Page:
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Global Climate Change Digest

A Guide to Information on Greenhouse Gases and Ozone Depletion
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Item #d96jul9

Two items in Clim. Change, 33(1), 1-6, May 1996:

"The Impact of Climate Change on Agriculture," S. Helms (Triangle Econ. Res., 1000 Park Forty Plaza, #200, Durham NC 27713), R. Mendelsohn, J. Neumann, 1-6. Early studies of climate change impacts predicted large losses to U.S. agriculture. This essay discusses four factors that have caused more recent estimates to be more optimistic: (1) milder climate scenarios; (2) adaptation by farmers; (3) increased productivity from carbon fertilization; and (4) warmth-loving crops were omitted in earlier studies. Key remaining questions include how tropical and subtropical farming will be affected, and how effects will be distributed regionally.

"Agricultural Adaptation to Climatic Variation," B. Smit (Dept. Geog., Univ. Guelph, Guelph ON N1G 2W1, Can.), D. McNabb, J. Smithers, 7-29. Explores assumptions underlying impact assessments of climate change for agriculture, both conceptually (with a model of agricultural adaptation to climate), and empirically, based on a survey of 120 farm operators in southwestern Ontario. Many farmers were affected by variable climatic conditions over a six-year period, but only 20 percent were sufficiently influenced to respond with conscious changes in their operations.

Item #d96jul10

Four related items in Clim. Change, 32(3), Mar. 1996:

"High-Frequency Climatic Variability and Crop Yields," D.S. Wilks (Dept. Soil, Crop & Atmos. Sci., Bradfield Hall, Cornell Univ., Ithaca NY 14853), S.J. Riha, 231-235. Introducing the following three papers, this editorial stresses that short-term climate variability, not just changes in climatic means, is an important factor in the climate sensitivity of natural and managed systems, and that much more work is needed to clarify climate impacts.

"Use of Conditional Stochastic Models to Generate Climate Change Scenarios," R.W. Katz (ESIG, NCAR, POB 3000, Boulder CO 80307), 237-255.

"The Effect of Changes in Daily and Interannual Climatic Variability on [the] CERES-Wheat [Model]: A Sensitivity Study," L.O. Mearns (NCAR, POB 3000, Boulder CO 80307), C. Rosenzweig, R. Goldberg, 257-292.

"Impact of Temperature and Precipitation Variability on Crop Model Predictions," S.J. Riha (Dept. Soil, Crop & Atmos. Sci., Bradfield Hall, Cornell Univ., Ithaca NY 14853), 293-311.

Item #d96jul11

"Implication of Climate Warming for Agricultural Production in Eastern China," W. Futang (Chinese Acad. Meteor. Sci., Baishiqiao Rd. #46, Beijing 100081, China), World Resour. Rev., 8(1), 61-68, Mar. 1996.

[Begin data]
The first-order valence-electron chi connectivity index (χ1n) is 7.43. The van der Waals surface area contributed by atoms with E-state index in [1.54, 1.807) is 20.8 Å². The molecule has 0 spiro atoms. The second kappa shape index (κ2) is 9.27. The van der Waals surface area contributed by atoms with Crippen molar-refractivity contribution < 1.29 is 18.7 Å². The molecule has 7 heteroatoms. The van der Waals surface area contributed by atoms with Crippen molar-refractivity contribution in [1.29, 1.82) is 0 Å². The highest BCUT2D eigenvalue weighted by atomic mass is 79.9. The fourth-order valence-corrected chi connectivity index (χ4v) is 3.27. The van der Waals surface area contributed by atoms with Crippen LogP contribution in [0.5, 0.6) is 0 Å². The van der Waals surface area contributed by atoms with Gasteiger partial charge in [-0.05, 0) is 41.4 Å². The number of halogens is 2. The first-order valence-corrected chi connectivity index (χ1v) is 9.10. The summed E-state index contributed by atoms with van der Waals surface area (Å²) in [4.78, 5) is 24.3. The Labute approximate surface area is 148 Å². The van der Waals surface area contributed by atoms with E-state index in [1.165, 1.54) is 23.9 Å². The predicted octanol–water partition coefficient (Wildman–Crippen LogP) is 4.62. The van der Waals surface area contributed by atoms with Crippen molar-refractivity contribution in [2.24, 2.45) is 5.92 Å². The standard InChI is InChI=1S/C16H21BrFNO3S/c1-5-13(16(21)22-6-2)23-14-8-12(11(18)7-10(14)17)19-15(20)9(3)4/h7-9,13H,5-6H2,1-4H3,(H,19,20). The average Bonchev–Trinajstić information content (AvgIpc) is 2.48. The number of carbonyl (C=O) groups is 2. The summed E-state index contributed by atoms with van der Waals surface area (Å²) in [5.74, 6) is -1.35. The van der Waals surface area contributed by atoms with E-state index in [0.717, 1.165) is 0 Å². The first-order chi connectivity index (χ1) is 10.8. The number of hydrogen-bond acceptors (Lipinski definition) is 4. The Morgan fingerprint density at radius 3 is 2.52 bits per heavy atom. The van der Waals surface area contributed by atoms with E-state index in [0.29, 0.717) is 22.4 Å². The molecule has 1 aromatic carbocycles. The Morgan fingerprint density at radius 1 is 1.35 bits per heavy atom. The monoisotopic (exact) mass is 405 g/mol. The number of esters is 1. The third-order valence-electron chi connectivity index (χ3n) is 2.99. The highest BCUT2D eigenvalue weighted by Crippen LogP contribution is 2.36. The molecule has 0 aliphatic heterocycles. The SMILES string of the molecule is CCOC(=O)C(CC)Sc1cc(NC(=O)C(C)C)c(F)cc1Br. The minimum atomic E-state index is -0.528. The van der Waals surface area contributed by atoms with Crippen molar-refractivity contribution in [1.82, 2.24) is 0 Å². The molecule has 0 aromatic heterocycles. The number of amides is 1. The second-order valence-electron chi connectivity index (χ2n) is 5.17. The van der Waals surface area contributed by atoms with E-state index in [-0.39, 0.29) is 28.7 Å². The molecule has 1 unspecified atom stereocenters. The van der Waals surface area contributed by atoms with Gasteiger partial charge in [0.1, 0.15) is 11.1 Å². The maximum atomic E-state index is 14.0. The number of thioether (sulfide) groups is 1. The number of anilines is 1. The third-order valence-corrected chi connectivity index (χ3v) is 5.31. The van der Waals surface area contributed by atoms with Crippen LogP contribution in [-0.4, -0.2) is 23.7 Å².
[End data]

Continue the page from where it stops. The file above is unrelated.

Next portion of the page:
Potential impacts on production of rice, winter wheat and corn are estimated based on composite regional GCM scenarios combined with a weather-yield model and a cropping system model. Warming would affect corn most, wheat next, and rice least; there would be a significant northward shift in cropping patterns. However, it is difficult to determine whether the overall impact of climate warming would be good or bad for farming in China, due to uncertainties in the GCM scenarios and the complex impact of climate change on agriculture.

Item #d96jul12

"Integrating Global and Regional Analyses of the Effects of Climate Change: A Case Study of Land Use in England and Wales," M.L. Parry (Dept. Geog., Univ. College, 26 Bedford Way, London WC1H 0AP, UK), J.E. Hossell et al., Clim. Change, 32(2), 185-198, Feb. 1996.

Uses a case study to illustrate an integrated assessment of the global and regional effects of climate change on land use. Data on world food prices provide input to a land-use model, which integrates the effect of price changes for various crops with climate-related changes in yield through the year 2060.

Item #d96jul13

"A Model-Based Assessment of Impacts of Climate Change on Boro Rice Yield in Bangladesh," R. Mahmood (Dept. Geog., Univ. Oklahoma, Norman OK 73019), J.T. Hayes, Phys. Geog., 16(6), 463-486, Nov.-Dec. 1995.

Rice, the main food crop in Bangladesh, is sensitive to climatic variations. A climatic crop productivity model is applied to the boro rice growing season (Dec.-May) for various combinations of altered thermal and solar climates. A 1° C rise in mean growing season air temperature reduces boro rice yield by 4.6%; and each 10% increase in incident solar radiation causes a 6.5% increase of yield.

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